I get it we are all busy, someday's it feels like we are just putting out one fire and moving directly to the next, the dog needs food, I need to prep for that huge meetings, need to pay the credit card bill, go grocery shopping, get a workout in....the to-do list is never ending. And it can feel exhausting, daunting, even intimidating. to start thinking about your next adventure.
I used to think adventure was a luxury and that I needed to deal with what was going on at home & work before I could tackle planning a trip. But in the last couple years I have learned that this thought process is backward. Taking time out of my week to plan for a trip gives me the opportunity for my mind to relax for awhile while I focus on something I enjoy and makes me excited for the future. Not to mention that when I don't take the time to plan for a trip, I don't get to go on the trip, and that is when I start to get burnt out.
So, without further ado, below I have outlined my 5 easy steps to planning a backpacking trip. You can also apply these methods to planning a camping or hiking trip. I like to think of all these items each as a piece of a puzzle, coming together to in the end to create something amazing.
1. Set Your Goals
Be specific on your intentions for the trip. Do you want to break a record hiking distance, maybe climb a 14-er (climb above 14,000 feet)? Maybe your looking to practice a specific outdoor sport or skill, such as climbing or photography? Do you want to go with friends or solo? This step doesn't have to get too detailed, you will figure out the specifics when you get to step 2. But before I jump into the planning process, I like to have a goal in mind, this helps you focus your trip and can make the whole planning process much more efficient.
Tip: Don't try to fit too much in
This is a very common mistake with most backpackers. I get it, you've taken all this effort to get to a remote location that your not sure you will visit again so you want to try and see everything. But unfortunately with backpacking we are limited by what is our pack and time. So be specific about what you want to accomplish, this will also help you with our next step, to create a killer itinerary.
2. Develop an Itinerary
What is the first step you take when starting a puzzle? You find all the boarder pieces and starting creating an outline, right? I like to think of your itinerary as the boarder pieces of your puzzle, it gives you an idea of what your working with and gives you lines to work within. I like to break my itinerary into four main components: date, location, route/mileage, and contingencies. Ok lets break down the specifics of each component:
Date is pretty straightforward, determine when you want to go and for how long you can go. I usually try to determine my date first because it can influence your location. I have also found this to be the best strategy when planning with friends. For example, my friends and I go on a yearly backpacking trip, we knew we all were available in June, so areas like Montana or Colorado were out as they would probably still have snow on the ground.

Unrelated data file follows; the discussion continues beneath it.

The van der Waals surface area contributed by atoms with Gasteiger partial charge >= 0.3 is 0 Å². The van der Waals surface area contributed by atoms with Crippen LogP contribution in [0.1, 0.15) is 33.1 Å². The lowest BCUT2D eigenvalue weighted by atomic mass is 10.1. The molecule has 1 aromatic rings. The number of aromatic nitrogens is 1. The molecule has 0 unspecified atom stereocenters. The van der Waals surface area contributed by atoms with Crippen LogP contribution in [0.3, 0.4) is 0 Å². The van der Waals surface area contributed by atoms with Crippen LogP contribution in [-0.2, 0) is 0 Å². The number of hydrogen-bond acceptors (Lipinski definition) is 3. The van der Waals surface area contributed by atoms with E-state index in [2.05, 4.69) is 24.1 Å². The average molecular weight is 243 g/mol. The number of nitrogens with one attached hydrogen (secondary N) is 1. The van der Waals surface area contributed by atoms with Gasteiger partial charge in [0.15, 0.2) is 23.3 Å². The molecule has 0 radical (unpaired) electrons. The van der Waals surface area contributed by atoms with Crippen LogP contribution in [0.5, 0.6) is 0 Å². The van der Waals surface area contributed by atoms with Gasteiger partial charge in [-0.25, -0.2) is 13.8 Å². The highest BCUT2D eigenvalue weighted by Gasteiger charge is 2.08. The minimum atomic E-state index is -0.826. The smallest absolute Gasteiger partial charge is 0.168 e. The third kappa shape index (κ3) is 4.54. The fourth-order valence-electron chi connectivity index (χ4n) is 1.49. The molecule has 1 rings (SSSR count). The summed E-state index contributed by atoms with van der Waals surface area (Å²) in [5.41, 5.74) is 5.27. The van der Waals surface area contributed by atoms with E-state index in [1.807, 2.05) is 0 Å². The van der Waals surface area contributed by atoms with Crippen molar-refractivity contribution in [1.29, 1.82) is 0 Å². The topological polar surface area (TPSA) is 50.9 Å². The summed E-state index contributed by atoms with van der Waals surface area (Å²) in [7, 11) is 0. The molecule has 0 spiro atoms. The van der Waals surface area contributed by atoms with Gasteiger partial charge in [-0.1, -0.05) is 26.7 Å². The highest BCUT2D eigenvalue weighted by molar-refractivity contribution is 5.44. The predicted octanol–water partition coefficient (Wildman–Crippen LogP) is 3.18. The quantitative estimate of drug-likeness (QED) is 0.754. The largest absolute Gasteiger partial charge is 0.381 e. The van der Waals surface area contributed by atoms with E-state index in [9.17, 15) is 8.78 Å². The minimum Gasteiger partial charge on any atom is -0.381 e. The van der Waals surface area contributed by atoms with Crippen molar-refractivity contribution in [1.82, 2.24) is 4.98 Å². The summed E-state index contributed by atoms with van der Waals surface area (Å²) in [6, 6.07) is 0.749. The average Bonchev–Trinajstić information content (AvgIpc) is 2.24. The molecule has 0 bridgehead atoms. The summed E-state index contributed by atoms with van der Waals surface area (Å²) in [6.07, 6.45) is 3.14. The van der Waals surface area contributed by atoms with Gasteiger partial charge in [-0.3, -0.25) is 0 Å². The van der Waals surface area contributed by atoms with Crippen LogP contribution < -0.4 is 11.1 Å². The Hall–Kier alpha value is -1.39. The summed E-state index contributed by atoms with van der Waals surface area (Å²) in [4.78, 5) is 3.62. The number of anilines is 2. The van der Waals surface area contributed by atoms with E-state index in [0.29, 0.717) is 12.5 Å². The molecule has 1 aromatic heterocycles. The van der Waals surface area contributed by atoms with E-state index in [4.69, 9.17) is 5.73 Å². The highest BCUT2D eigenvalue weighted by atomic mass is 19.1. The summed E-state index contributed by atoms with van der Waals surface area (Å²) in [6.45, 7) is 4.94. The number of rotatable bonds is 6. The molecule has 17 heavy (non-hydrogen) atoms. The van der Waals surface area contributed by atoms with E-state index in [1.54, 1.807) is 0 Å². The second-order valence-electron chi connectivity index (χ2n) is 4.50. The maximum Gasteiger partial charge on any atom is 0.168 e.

This is the fun part because this is where you can really daydream. Some of the coolest places I have visited have just been via word of mouth, so start talking about your trip with everybody, your friends, co-workers, maybe even strangers in the grocery line (I love multi-tasking, lol). Get the word out, you never know what the universe will put in your path. Some other useful tools for determining a location include:
Pinetrest is a great resource to find inspiration, I always have multiple inspiration boards going. I like Pinetrest over other social media platforms such as Instagram and Facebook because it works more like a search engine and you can save ideas easily in categories or boards. Also, I have found a lot of areas are misrepresented on Instagram and Facebook, just to make the shot look good. Also, if the big travel bloggers have posted a picture of it chances are by the time you get there it will have exploded with people. I still seem to be able to find known gems on Pinetrest though.
Google maps, I will just turn on the satellite imagery and look for large areas of green, then zoom in and Google will tell you what national forest it is, this is actually how I found a little known trail system in the Umpqua Forest, Oregon.
Online resources, there are some pretty good online resources, however, be warned because this can be a bottomless pit and there is a lot of bad information out there. I really like this trip planner tool on Backpacker magazine, you can filter by state, city or they have roundup lists by activity. I also plan on coming out with a blog post of some of the top women adventure bloggers I follow, so stay tuned.
Now that you have your location and for how long you want to go, you can start to get specific on your route. Make sure to figure out a few key items:
Mileage - One big thing to determine first is how many miles do you need to go to reach your destination, how many miles can you go per day, and do you want to incorporate any rest days into your trip. I always suggest buying a map of the park you are exploring at this stage, it's a good way to find potential trails, easily see the elevation, and find key features such as summits, waterfalls, scenic points etc. For me searching trails online is a bit of a bottomless pit, so I like to look at a map first to narrow my search. Also, I love loop hikes, so it can be kind of fun trying to figure out how to fit all the places you want to visit into a loop, like the jigsaw puzzle.